The effect of this is that, for the first time since I became a sports fan, the viewing experience is now arguably better for fans at home than at the stadium. This is obviously a problem for teams, who need fans in the stands to create a home-field advantage for the players. The stadiums, in effect, are like the European restaurants I encountered in May. They want patrons to be social and record their experiences, but lack the back-end support system to make it possible or reliable.

NFL Commissioner Roger GoodellSome leagues are jumping aboard the Wi-Fi bandwagon quicker than others. NFL commissioner Roger Goodell recently said he wanted wireless Internet for all mobile devices in every NFL stadium, saying “We want to make sure that our fans, when they come into our stadiums, don’t have to shut down.” One thing specifically not mentioned in his remarks? The price of that Wi-Fi.

As the sports social landscape continues to evolve, it’s up to professional teams to ensure their stadiums offer free access to reliable Internet service, enabling fans to publish their in-game experiences. If they don’t, word will spread, and fans will slowly stop attending games in person. After all, sports are inherently social, especially in a fan’s living room.


Twitter Handles: Coming Soon to a Uniform Near You

It first happened on the PGA tour in early February. TaylorMade, one of golf’s biggest equipment vendors, stitched the sponsored Twitter hashtag, #driverlove, on the side of hats worn by golfers endorsed by the company. The tag was in reference to TaylorMade’s marketing campaign, which looks to characterize the feeling golfers have with TaylorMade drivers.

Philadelphia Wings Twitter Jerseys

It happened again a few days later, when the Philadelphia Wings of the National Lacrosse League became the first professional sports team in America to wear jerseys with their Twitter handles on the back in place of their last names. The switch, which was the result of a campaign that sought to increase the awareness of the Wings’ Twitter presence, only lasted one game. The team raffled off the jerseys after the game for charity.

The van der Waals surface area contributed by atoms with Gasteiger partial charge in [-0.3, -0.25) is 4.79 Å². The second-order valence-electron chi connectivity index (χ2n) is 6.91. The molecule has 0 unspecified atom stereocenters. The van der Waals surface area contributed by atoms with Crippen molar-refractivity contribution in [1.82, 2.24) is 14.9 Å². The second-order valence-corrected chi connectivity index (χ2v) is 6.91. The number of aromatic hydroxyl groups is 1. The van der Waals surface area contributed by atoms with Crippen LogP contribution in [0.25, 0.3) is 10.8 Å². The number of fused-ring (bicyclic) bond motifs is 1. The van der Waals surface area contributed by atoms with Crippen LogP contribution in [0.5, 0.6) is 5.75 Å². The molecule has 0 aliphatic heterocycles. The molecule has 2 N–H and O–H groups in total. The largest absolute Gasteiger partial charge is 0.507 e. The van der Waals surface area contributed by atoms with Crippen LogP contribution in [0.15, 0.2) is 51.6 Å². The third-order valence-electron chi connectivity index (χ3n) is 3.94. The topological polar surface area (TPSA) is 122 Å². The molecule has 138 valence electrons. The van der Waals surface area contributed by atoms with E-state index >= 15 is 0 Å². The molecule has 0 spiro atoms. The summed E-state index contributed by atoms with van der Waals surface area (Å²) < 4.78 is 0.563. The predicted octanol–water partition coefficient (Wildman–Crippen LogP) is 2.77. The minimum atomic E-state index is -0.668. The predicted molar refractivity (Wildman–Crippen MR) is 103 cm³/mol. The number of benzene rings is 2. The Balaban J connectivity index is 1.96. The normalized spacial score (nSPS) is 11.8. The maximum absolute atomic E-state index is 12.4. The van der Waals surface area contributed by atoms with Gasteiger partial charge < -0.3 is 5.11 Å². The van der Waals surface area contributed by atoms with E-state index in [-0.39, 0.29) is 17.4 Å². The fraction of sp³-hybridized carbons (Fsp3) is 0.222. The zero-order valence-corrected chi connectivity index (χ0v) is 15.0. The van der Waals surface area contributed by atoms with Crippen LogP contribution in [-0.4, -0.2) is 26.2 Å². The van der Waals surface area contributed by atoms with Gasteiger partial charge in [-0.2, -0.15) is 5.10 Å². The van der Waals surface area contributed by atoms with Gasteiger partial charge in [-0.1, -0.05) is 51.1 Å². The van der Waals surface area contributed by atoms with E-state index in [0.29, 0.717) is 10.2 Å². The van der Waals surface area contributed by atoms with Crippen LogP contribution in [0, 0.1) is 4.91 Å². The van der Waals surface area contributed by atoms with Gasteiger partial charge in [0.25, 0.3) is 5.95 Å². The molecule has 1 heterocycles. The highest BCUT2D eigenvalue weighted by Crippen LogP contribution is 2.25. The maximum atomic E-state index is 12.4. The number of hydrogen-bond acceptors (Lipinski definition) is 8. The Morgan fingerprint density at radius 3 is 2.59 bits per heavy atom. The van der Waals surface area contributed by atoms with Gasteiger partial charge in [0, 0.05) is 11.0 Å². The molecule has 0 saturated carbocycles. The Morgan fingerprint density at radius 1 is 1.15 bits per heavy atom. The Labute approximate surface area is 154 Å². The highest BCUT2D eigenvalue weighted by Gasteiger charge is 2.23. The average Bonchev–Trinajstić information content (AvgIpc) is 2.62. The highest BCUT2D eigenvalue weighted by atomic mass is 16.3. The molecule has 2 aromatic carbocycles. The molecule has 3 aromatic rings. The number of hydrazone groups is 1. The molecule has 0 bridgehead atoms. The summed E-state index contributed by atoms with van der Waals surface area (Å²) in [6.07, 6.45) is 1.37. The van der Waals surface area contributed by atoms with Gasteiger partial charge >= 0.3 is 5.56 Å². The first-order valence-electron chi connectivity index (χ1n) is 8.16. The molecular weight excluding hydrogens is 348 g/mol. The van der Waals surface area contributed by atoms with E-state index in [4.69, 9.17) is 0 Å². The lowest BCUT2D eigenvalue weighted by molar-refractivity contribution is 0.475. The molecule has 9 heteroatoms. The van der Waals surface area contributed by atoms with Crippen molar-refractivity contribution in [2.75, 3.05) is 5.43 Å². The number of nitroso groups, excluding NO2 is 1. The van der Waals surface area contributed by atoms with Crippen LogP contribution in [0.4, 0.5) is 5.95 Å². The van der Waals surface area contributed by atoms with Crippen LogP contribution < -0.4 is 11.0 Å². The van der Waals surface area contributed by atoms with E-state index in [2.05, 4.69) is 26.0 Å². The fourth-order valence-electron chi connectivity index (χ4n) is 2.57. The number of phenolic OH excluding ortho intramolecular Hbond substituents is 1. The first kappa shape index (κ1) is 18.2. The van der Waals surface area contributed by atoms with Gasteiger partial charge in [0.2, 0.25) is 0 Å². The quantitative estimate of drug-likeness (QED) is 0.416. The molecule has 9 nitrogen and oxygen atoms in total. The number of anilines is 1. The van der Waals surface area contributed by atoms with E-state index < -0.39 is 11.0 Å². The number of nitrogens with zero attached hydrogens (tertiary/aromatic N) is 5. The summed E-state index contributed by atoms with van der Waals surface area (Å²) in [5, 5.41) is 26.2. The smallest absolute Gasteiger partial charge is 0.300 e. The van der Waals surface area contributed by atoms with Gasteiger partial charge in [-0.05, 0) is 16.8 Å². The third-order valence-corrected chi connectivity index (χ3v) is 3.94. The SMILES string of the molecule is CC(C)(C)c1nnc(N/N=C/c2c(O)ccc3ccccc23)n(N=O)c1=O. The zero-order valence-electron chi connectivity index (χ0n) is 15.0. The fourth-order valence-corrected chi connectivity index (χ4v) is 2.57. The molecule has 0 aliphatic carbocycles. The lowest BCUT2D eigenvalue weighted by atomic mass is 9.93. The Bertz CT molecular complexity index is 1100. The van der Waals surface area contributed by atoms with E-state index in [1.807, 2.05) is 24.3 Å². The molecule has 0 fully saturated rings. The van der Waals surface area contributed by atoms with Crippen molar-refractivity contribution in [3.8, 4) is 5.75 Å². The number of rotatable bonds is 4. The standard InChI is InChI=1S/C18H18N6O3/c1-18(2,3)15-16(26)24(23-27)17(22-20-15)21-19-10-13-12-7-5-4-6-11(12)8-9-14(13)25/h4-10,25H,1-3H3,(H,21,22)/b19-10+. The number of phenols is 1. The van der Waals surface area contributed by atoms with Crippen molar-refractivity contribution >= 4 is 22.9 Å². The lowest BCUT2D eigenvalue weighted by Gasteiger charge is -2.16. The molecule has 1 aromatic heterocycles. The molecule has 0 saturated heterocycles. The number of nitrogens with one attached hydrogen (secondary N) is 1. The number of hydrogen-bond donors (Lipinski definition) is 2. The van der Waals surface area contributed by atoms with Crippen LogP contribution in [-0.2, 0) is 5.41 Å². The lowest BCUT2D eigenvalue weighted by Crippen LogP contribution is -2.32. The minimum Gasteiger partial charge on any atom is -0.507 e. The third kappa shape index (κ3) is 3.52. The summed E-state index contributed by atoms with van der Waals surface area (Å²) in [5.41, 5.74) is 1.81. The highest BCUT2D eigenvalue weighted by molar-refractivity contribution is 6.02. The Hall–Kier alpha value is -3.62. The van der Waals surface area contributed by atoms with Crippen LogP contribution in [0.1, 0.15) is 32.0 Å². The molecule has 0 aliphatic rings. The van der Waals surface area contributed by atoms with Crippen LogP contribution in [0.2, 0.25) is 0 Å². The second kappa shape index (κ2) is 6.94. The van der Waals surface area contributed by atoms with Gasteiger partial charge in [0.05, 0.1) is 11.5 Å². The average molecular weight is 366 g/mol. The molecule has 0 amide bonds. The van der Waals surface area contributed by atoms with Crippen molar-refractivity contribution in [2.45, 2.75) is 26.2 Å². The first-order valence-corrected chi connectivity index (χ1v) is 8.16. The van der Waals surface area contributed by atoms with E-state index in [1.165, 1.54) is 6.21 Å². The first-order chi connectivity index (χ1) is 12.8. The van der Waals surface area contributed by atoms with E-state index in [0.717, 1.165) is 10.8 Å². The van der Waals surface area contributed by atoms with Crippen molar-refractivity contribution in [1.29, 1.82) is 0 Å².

Then it happened again this past week, when Dexter Fowler of the Colorado Rockies tweeted a picture of teammate Eric Young Jr.’s cleats, which featured Young’s Twitter handle, @EYjr, on the heal of the cleat.

If once is an event, and twice is a coincidence, then three times is a pattern; and in this case, the pattern is clear: Twitter is infiltrating sports uniforms.

The reasoning behind the trend isn’t hard to figure out. Athletes are learning how helpful Twitter can be, when used correctly, in becoming more marketable and popular. Influential Twitter accounts can lead to new sponsorship deals, as Kevin Durant can attest to. Durant, one of the more influential NBA players on Twitter, recently partnered up with Nike for their newest product, the Nike+ FuelBand. Durant wore the band at the NBA All-Star festivities, and continues to wear the band today. During the day, he tweets about the amount of fuel he has earned, challenges fans to keep up with him, and on occasion, tweets back to those who have. The result is a powerful brand ambassador for Nike, new fans and followers for Kevin Durant, and a higher level of exposure for everyone.

Moving forward, more athletes and companies will look to create similar bonds as Twitter becomes a recognized platform to endorse products. When they do, companies will look for athletes with Twitter influence. Engaging with fans is the key component to building that influence, but the first step in the process is building a large following to engage with. To accomplish that, athletes need to promote their Twitter handle, and for an athlete, there is no better place to gain visibility then on the field. Hence, the growing trend of Twitter handles on uniforms.